To keep up with the pace of production and satisfy customer demand, today’s manufacturers have gone digital. Although Industry 4.0 and the increasing use of automation and robotics on the manufacturing floor space have plugged them in, the daily barrage of cyber-attacks on their supply lines have them on their heels.
“Cyber-attacks have become a daily reality,” Doug Kim said, Attorney at Douglas Kim Law firm.
With technology such as cold storage, IoT and API in use, there is a an elevated risk of breach, he said. While there are improvements in the technical aspects of cyber-security including firewalls and encryption authentication systems, “we have under-emphasized some of the basics of a good security plan.”
And because machines are now talking to one another up and down the supply chain, Jennifer Bolling, Regional Director of Cyber Liability Practice at Arthur J. Gallagher & Co., said risk management is no longer limited to an organization’s network and operations but extends to other organizations and their vendors with an impact on a manufacturer.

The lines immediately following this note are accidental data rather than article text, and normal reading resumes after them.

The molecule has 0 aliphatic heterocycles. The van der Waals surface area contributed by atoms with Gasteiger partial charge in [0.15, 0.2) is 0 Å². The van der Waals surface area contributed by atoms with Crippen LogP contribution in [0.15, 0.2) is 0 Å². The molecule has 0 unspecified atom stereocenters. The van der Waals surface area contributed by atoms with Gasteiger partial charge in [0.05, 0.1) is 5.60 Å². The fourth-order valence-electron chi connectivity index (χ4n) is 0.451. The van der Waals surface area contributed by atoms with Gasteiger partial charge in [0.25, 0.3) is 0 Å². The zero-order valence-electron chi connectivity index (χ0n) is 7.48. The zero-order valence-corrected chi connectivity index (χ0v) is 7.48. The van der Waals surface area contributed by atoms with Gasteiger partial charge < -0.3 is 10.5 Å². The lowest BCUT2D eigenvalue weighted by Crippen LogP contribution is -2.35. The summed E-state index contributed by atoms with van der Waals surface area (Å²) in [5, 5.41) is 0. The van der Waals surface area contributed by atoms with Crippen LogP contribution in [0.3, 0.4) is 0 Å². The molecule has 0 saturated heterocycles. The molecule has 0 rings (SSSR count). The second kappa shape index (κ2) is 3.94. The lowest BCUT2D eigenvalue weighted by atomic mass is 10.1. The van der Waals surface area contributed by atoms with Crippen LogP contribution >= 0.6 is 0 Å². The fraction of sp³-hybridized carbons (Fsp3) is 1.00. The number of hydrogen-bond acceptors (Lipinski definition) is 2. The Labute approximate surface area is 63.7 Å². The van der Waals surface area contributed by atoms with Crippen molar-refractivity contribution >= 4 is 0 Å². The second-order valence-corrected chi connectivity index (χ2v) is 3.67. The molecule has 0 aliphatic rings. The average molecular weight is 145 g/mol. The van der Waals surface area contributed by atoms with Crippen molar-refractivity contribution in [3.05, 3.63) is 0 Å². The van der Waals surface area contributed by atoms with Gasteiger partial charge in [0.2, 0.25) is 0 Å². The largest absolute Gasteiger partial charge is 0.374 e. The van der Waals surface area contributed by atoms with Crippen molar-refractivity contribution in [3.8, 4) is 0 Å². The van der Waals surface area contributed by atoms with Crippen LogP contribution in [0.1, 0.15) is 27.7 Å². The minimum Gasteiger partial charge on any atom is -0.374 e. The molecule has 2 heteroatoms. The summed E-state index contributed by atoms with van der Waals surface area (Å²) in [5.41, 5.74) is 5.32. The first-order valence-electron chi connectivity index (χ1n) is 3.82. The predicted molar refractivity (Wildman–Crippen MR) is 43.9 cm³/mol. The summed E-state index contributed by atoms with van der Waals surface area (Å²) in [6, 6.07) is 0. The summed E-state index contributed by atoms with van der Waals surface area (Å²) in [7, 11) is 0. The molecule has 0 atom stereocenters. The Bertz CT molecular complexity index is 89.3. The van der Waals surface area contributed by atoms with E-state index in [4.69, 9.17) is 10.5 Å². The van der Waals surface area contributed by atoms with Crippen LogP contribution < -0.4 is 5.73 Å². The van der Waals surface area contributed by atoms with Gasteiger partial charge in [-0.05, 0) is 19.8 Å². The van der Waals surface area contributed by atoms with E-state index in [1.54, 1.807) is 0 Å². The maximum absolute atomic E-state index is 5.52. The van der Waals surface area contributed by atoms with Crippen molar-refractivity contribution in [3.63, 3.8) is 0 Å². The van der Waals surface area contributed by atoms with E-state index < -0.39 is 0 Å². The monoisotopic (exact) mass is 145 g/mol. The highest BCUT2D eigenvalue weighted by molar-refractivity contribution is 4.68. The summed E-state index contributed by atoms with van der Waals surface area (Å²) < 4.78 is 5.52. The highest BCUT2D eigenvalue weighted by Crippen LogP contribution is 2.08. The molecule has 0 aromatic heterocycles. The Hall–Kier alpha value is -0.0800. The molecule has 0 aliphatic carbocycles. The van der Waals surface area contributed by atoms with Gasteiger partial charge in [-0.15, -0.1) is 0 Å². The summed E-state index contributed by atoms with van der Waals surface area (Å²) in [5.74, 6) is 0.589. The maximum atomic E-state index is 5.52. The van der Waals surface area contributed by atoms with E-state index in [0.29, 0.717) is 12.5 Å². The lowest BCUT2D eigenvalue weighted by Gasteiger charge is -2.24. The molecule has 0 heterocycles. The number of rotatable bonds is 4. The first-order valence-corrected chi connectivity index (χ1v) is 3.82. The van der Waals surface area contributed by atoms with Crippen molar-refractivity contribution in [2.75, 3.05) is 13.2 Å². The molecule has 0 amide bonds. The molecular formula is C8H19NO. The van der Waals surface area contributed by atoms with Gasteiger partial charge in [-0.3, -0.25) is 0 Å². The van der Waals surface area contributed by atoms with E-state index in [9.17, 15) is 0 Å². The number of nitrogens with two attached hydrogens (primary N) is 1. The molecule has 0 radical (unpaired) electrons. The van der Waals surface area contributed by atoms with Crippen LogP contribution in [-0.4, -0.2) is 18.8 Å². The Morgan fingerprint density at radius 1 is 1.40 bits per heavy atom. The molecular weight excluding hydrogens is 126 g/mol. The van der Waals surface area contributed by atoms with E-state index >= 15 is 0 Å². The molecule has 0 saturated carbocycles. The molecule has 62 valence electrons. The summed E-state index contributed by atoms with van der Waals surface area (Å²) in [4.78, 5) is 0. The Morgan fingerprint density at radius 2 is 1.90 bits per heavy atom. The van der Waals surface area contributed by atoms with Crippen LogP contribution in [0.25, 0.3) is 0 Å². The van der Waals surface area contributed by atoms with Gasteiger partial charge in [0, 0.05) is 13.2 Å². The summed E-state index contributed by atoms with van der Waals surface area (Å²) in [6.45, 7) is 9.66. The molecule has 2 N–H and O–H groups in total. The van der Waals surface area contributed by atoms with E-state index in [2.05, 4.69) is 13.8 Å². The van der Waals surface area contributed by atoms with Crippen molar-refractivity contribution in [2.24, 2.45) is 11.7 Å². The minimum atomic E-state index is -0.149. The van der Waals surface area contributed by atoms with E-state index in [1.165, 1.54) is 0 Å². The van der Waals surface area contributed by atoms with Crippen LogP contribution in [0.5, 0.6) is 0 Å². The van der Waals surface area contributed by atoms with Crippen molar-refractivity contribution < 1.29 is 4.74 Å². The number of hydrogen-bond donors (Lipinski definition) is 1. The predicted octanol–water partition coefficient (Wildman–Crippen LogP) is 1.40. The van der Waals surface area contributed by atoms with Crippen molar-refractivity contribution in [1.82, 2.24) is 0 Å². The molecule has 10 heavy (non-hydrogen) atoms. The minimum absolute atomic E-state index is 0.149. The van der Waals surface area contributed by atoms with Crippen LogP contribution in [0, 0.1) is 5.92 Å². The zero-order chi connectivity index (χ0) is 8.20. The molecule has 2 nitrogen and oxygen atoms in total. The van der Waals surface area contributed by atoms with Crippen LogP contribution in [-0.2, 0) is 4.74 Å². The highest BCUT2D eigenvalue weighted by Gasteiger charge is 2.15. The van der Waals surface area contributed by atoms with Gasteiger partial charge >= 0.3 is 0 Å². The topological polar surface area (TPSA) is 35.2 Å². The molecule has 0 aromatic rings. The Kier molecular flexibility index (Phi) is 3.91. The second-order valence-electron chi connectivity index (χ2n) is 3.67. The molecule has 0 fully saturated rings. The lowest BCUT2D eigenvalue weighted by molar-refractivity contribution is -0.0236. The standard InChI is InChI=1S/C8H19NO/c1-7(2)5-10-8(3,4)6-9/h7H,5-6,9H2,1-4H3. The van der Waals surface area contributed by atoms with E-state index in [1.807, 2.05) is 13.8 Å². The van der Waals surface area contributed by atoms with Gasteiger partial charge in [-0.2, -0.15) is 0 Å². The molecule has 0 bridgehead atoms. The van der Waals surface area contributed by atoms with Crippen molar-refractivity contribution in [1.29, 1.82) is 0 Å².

Vendor controls should be reviewed and audited annually while selection of vendors should consider common privacy and security goals, she said. “You are only as strong as your weakest link and organizations should consider this when selecting vendors.”
In 2018, data compiled from a Verizon Data Breach Investigations Report showed manufacturing was the second highest industry attacked using Crimeware (malware) and led all industries in reported Social Engineering attacks.
Based on these statistics, Security Awareness Training should be a top priority for manufacturer’s in 2019.